Place the lid on the pot, tilting it to allow steam to escape (the same as you would do when making cooked rice.
Cook on medium low to low heat, stirring occasionally, until the rice has the thick, creamy texture of porridge (1 - 1 1/4 hours).

Add the salt, taste and add seasonings if desired. Serve with garnishes such as crushed peanuts if desired.

Common Types of Rice

Regular Long Grain White Rice
One of the most popular types of rice because it has a subtle flavour which perfectly complements both rich and delicate sauces. Milled to remove the husk and bran layer, the grain is slim and 4-5 times as long as it is wide. On cooking the grains separate to give an attractive fluffy effect. Extremely versatile and is used for countless international savory dishes. It is also an essential in Chinese Cooking.

Easy-Cook Long Grain White Rice (Parboiled /Converted /Pre-fluffed)
This variety has a slightly fuller flavor. Unlike regular white rice which is milled direct from the field, it is steamed under pressure before milling. This process hardens the grain, reducing the possibility of over-cooking. It also helps to retain much of the natural vitamin and mineral content present in the milled layers. When raw the rice has a golden color, but turns white upon cooking. Can be used in the same dishes as regular long grain, but is particularly good for rice salads.

Indian Basmati Rice.
Indian Basmati rice is also an aromatic rice, but has a very different aroma and taste from Thai Jasmine. Some people describe its aroma as popcorn like. This rice is grown in the northern Punjab region of India and Pakistan, and commands the highest price of any variety of rice grown in the world. (not counting artificially high prices for rice in Japan.) This rice has a high amylose content and a firm almost dry texture when properly cooked. The raw kernel is long and slender like southern long grain, but slightly smaller. The kernels increase in length by more than three times when cooked to produce a very long slender cooked grain. The best Indian Basmati has been aged for at least one year to increase firmness of cooked texture and increase the elongation achieved in cooking. Once again, there are many "knock off" varieties grown in the U.S., but none match authentic Indian Basmati for favor, aroma, texture, and appearance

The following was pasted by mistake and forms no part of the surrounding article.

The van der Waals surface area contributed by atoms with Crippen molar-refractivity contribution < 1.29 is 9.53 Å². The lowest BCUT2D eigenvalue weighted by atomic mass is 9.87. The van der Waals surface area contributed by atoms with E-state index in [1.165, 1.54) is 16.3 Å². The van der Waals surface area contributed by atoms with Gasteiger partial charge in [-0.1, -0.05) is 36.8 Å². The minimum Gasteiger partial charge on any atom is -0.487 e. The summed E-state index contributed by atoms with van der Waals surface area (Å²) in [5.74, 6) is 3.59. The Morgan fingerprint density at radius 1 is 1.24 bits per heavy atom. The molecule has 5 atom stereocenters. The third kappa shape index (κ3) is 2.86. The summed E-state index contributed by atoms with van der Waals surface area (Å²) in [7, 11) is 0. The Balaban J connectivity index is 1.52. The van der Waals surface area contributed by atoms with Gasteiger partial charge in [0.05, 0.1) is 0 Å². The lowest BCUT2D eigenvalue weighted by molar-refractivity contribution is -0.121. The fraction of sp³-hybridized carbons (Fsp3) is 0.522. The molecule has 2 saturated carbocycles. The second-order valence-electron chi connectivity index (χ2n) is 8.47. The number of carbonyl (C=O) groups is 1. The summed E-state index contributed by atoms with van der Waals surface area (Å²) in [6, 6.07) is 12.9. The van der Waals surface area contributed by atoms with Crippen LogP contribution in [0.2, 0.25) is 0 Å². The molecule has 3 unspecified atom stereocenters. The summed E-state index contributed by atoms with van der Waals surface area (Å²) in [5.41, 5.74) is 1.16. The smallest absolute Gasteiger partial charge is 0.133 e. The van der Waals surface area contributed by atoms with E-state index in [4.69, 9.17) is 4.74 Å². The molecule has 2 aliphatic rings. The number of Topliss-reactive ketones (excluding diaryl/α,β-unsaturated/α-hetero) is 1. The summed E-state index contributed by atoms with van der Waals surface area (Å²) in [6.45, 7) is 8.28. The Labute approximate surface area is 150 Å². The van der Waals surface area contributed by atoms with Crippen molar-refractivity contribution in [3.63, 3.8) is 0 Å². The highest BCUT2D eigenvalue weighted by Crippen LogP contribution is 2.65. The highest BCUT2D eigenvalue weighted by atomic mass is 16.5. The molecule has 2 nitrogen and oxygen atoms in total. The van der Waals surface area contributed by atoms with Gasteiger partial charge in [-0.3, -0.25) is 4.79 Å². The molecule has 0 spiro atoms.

Brown Rice
Kernels of rice from which only the hull has been removed. Brown rice may be eaten as is or milled into white rice. Cooked brown rice has a slightly chewy texture and a nut-like flavor. The light brown color of brown rice is caused by the presence of bran layers which are rich in minerals and vitamins, especially the B-complex group.

Wild Rice
Wild rice is a nutritional grain that serves as a substitute for potatoes or rice, and is used in a wide variety of foods such as dressings, casseroles, soups, salads, and desserts. In recent years, wild rice has been used in breakfast cereals, and mixes for pancakes, muffins, and cookies. Blends of wild rice and long-grain regular rice (Oryza) that were introduced in the early 1960s increased the popularity of wild rice among consumers. Wild rice from natural stands is popular among health-food enthusiasts.

This grain has a high protein and carbohydrate content, and is very low in fat (Table 1). The nutritional quality of wild rice appears to equal or surpass that of other cereals. Lysine and methionine comprise a higher percentage of the amino acids in the protein than in most other cereals. The SLTM value (sum of lysine, threonine, and methionine contents) often serve as a measure of the nutritional quality of cereals, and is a little higher for wild rice than for oat groats, which is one of the better cereals for humans. Amino acid composition of processed and unprocessed wild rice is similar, which indicates little reduction in nutritional quality during processing. Wild rice contains less than one percent fat, of w which linolenic and linoleic acids together comprise a larger proportion of the fatty acids (68%) than in wheat, rice, or oats. Although these two fatty acids are easily oxidized and make wild rice prone to develop rancid odors, the high levels of linolenic acid make the fat in wild rice highly nutritious.

Mineral content of wild rice, which is high in potassium and phosphorus, compares favorably with wheat (Table 1), oats, and corn. Processed wild rice contains no vitamin A, but serves as an excellent source of the B vitamins: thiamine, riboflavin, and niacin.